Murder in the Crooked House by Soji Shimada

A remote, snow covered mansion; a group of people arriving for a Christmas house party; a seemingly impossible locked-room murder; a detective whose methods are unusual and unorthodox. These may sound like the ingredients of a classic British Golden Age mystery, but Murder in the Crooked House is actually a Japanese novel first published in 1982 which Pushkin Vertigo have now made available for the first time in an English translation by Louise Heal Kawai.

I was really looking forward to reading this book as it sounded like just my sort of thing, and it did get off to a great start. The descriptions of the Ice Floe Mansion in northern Japan are fascinating, with its sloping floors and drawbridge leading to a leaning tower (which gives the house its nickname, the Crooked House). Inside, the mansion resembles a fairground fun house with a maze of rooms, unusually positioned staircases, and a room containing a collection of Tengu masks and mechanical dolls, including a life-size Golem which is said to get up and walk around at night.

This weird and wonderful building is the home of retired businessman Kozaburo Hamamoto, who has invited his family and friends to spend the Christmas of 1983 with him. The guests include his daughter Eiko and her two suitors Togai and Sasaki, his great-nephew Yoshihiko, and a former business partner Eikichi Kikuoka, who brings several of his employees along with him. On their first night in the Crooked House, one of the guests is found dead inside a locked room, Kikuoka’s secretary is terrified by a face at her top-floor window, and Golem appears to have thrown himself into a snowdrift outside. The local police are baffled; there seems to be no explanation for any of these incidents and no obvious motive either. It is only after several more murders take place and the brilliant detective Kiyoshi Mitarai arrives on the scene that the truth is finally revealed.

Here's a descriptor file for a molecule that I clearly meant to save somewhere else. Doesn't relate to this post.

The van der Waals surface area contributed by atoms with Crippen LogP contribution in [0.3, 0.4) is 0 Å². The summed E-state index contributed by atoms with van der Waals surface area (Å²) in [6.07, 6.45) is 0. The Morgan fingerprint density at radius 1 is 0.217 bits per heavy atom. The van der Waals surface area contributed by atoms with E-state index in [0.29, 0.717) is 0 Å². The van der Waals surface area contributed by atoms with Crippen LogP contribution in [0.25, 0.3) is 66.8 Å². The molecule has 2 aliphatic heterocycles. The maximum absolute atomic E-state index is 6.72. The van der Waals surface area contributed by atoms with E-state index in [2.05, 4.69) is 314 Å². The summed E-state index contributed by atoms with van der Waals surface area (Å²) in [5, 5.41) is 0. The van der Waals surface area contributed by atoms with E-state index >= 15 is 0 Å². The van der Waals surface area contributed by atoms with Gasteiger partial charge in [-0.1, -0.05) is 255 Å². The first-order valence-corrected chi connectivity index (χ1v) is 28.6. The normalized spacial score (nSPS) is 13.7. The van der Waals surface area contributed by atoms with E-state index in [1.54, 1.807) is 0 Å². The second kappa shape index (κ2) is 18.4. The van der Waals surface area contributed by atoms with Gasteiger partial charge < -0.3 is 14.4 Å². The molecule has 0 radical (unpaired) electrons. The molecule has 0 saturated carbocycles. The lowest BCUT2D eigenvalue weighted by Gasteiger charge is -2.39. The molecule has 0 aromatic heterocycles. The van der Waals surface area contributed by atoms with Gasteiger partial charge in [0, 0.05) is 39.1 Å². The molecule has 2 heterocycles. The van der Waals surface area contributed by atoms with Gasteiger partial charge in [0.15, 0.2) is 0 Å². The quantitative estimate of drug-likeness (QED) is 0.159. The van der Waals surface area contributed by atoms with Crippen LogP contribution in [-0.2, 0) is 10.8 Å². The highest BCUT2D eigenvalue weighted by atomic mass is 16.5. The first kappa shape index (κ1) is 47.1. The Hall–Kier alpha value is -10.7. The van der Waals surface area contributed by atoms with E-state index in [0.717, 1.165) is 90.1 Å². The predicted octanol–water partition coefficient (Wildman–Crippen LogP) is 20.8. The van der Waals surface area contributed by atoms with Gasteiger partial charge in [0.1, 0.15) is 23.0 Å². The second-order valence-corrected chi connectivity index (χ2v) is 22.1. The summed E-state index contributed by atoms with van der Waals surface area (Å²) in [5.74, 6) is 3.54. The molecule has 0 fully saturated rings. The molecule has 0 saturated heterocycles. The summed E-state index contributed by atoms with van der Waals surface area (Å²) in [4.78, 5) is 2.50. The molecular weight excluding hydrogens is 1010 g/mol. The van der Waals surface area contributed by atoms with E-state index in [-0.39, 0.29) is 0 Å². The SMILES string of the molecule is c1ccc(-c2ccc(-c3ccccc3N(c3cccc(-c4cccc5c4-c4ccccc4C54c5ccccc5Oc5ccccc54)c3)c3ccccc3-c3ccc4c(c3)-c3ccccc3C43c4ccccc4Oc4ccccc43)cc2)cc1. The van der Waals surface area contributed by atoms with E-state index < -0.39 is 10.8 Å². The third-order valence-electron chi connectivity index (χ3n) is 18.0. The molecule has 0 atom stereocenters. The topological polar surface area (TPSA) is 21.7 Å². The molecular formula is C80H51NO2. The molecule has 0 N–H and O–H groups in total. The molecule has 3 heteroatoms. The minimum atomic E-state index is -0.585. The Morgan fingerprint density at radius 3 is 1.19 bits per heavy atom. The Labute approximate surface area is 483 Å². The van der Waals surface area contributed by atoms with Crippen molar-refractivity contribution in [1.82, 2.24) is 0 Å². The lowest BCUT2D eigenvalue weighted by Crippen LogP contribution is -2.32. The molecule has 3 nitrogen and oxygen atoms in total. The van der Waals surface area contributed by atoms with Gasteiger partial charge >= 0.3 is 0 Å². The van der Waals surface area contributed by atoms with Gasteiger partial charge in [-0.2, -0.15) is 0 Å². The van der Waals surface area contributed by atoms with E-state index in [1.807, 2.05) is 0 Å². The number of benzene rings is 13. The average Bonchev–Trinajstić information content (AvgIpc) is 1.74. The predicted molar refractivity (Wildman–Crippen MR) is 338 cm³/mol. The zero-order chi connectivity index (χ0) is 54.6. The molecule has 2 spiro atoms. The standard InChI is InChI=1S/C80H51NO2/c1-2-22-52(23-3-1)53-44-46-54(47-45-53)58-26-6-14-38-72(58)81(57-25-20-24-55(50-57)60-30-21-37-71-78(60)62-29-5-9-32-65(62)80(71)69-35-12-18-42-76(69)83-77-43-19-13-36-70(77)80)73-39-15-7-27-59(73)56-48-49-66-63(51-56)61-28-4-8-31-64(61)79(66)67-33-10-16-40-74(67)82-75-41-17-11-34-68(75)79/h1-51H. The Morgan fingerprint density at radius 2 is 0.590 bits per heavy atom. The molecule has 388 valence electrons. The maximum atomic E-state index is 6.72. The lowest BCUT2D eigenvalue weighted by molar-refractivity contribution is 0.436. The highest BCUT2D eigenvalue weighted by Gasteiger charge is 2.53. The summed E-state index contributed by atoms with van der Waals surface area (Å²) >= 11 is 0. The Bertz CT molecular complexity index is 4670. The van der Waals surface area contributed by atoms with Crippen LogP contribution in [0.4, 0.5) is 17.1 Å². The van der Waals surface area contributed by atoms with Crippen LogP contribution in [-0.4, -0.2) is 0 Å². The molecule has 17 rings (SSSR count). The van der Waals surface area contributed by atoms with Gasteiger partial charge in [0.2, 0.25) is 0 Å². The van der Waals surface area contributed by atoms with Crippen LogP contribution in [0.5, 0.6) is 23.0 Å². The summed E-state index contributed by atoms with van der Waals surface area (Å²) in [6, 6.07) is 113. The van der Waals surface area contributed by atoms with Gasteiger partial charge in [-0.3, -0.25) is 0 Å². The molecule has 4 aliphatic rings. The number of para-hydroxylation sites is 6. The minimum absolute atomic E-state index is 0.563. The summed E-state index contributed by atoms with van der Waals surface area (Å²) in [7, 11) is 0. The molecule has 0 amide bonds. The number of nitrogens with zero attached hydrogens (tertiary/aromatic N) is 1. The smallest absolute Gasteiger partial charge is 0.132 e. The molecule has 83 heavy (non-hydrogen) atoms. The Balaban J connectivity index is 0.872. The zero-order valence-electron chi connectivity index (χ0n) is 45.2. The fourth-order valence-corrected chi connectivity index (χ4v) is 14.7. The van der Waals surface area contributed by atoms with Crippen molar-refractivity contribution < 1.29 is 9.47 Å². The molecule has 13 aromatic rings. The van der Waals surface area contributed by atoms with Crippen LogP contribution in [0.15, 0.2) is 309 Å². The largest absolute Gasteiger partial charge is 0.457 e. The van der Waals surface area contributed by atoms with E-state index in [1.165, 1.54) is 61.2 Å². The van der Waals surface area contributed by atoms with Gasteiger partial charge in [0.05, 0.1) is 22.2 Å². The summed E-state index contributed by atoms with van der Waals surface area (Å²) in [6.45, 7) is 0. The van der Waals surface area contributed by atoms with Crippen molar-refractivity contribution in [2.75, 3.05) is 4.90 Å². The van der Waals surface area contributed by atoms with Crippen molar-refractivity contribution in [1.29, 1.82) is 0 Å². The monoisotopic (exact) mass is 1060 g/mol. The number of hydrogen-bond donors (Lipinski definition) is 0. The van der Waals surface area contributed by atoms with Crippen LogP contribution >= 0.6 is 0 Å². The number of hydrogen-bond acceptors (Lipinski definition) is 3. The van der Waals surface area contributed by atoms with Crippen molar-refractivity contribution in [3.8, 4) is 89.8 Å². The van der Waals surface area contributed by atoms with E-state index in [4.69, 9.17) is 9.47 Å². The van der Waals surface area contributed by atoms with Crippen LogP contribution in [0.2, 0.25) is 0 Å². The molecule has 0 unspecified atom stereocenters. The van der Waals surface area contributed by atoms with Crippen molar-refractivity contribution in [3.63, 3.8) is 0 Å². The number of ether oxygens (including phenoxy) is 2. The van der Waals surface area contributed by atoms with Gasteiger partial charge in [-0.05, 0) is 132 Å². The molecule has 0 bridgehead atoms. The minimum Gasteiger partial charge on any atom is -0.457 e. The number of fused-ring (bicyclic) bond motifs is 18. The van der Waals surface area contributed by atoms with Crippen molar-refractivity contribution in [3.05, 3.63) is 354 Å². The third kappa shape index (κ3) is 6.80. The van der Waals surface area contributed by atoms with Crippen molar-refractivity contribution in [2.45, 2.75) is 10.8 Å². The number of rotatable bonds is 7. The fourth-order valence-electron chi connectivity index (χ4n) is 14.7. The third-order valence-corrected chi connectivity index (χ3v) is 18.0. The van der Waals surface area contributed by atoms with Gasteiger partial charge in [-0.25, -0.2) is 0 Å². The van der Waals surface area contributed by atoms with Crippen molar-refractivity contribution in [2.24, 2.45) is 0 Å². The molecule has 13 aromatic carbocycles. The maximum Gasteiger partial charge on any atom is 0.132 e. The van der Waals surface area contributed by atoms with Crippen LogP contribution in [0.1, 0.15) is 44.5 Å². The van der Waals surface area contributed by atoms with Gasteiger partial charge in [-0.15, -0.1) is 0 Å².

Murder in the Crooked House is a very clever murder mystery. I found the culprit easy to guess – there was only one person it could have been, in my opinion – but what I didn’t know was how they carried out the murders. The solution is certainly very original and although Shimada states in a ‘Challenge to the Reader’ towards the end of the book that he has given us all the clues we need to solve it, I will be impressed if any reader has actually managed to work out the exact method used by the murderer! However, the cleverness of the novel was also one of the things I disliked about it.

The book contains a number of diagrams showing floor plans and layouts of rooms and sadly these weren’t included in the ebook I received for review, which obviously wasn’t the finished version. Although Amazon’s ‘Look Inside’ feature came to my rescue and allowed me to at least see the plan of the house, I think even if I’d been able to study all of the diagrams I would still have found the plot overly complicated. As well as a lot of importance being placed on alibis and who was in which room at what time, there’s also a lot of discussion of distances of windows from floors, positions of ventilation holes in walls and which rooms can be reached from which staircase. I do like mysteries with puzzles to solve, but I felt that this one became too technical – too concerned with the details rather than with the characters and their motivations. As a result, the characters seemed to lack depth and didn’t feel like real people to me, which wasn’t helped by the dialogue which felt a bit stilted, although that could have been due to the translation.

Most of the novel is written in the third person, so I was surprised to find that, when Kiyoshi Mitarai arrives at the Crooked House well into the second half of the book, the perspective switches to the first person (from the point of view of Kazumi Ishioka, Mitarai’s friend who has accompanied him to the house). It seemed unusual to have such a change so far into the book, but I got used to it quickly enough. Although this is the first novel I’ve read by Shimada, I’ve learned that this is one of a series of mysteries featuring the partnership of Mitarai and Ishioka, as a sort of Holmes and Watson. I would possibly try another book in the series – the first one, The Tokyo Zodiac Murders, is also now available in English and presumably some of the others will follow.

Thanks to Pushkin Vertigo for providing a copy of this book for review via NetGalley.

This is book 6/20 of my 20 Books of Summer.